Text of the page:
Then how much good are those programs for anything beyond educational tourism? (I am seriously asking this).

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        Budjer August 23, 2011, 9:11 am

        My inner cynicism wants to say that the cushier it is the more people do it and the more $$$ for the college. With my college tuition experience I find it hard to believe that colleges aren’t focused on the money.

      • savannah August 23, 2011, 9:29 am

        If you’re implying that US study abroad programs represent a multi-million dollar industry you would be absolutely correct.

      • Emsz August 23, 2011, 5:51 pm

        My university has people come here on study abroad programs, and they just follow the regular classes that the other students do to, and most of them will be in English. The university I attend wants to market itself to foreigners, and whilst not all of the lecturers will be completely fluent without little language quirks (Dutch-isms, and occasional wrong use of words) they are very knowledgeable in their fields.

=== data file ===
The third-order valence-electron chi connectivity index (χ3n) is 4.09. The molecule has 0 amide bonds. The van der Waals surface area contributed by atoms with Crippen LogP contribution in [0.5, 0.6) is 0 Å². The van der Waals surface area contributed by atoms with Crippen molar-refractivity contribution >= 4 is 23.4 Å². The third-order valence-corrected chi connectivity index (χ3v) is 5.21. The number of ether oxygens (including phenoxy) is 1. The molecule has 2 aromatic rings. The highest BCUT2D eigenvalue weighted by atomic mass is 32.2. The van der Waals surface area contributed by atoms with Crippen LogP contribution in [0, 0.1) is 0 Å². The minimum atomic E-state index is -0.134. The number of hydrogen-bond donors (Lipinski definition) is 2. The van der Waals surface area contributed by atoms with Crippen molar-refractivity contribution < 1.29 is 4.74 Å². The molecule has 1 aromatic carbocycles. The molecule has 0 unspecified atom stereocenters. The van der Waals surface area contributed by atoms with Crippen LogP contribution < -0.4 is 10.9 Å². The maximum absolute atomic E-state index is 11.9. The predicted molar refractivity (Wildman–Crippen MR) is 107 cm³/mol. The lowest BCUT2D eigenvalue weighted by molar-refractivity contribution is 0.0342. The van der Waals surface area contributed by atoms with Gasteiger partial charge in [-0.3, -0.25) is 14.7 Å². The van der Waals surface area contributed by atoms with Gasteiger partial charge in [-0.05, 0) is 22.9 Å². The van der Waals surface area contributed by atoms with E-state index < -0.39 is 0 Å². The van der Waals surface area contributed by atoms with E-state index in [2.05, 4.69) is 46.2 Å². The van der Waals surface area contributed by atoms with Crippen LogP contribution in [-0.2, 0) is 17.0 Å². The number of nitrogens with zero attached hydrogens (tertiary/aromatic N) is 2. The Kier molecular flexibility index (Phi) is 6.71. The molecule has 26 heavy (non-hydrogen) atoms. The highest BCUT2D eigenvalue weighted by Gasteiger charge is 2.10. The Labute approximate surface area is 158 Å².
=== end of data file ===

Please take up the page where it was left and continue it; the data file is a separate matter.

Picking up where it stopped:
• kerrycontrary August 23, 2011, 9:17 am

        mmmm I studied abroad in france and my classes were solely in french so that’s what I was basing my opinion on.

      • savannah August 23, 2011, 9:27 am

        Right, Spain and France are better at this but it also means they are more selective (based on language skills) in who they will accept into their programs. European countries with populations about 5 million are like Denmark, Slovakia, Georiga, Finland and Norway. Those languages would not be offered in middle or high schools to the extent that Spanish and French are so the requirements for college proficiency is much less. Plus many smaller European countries have english university programs for their own students so it’s easier to integrate american style study abroad programs there.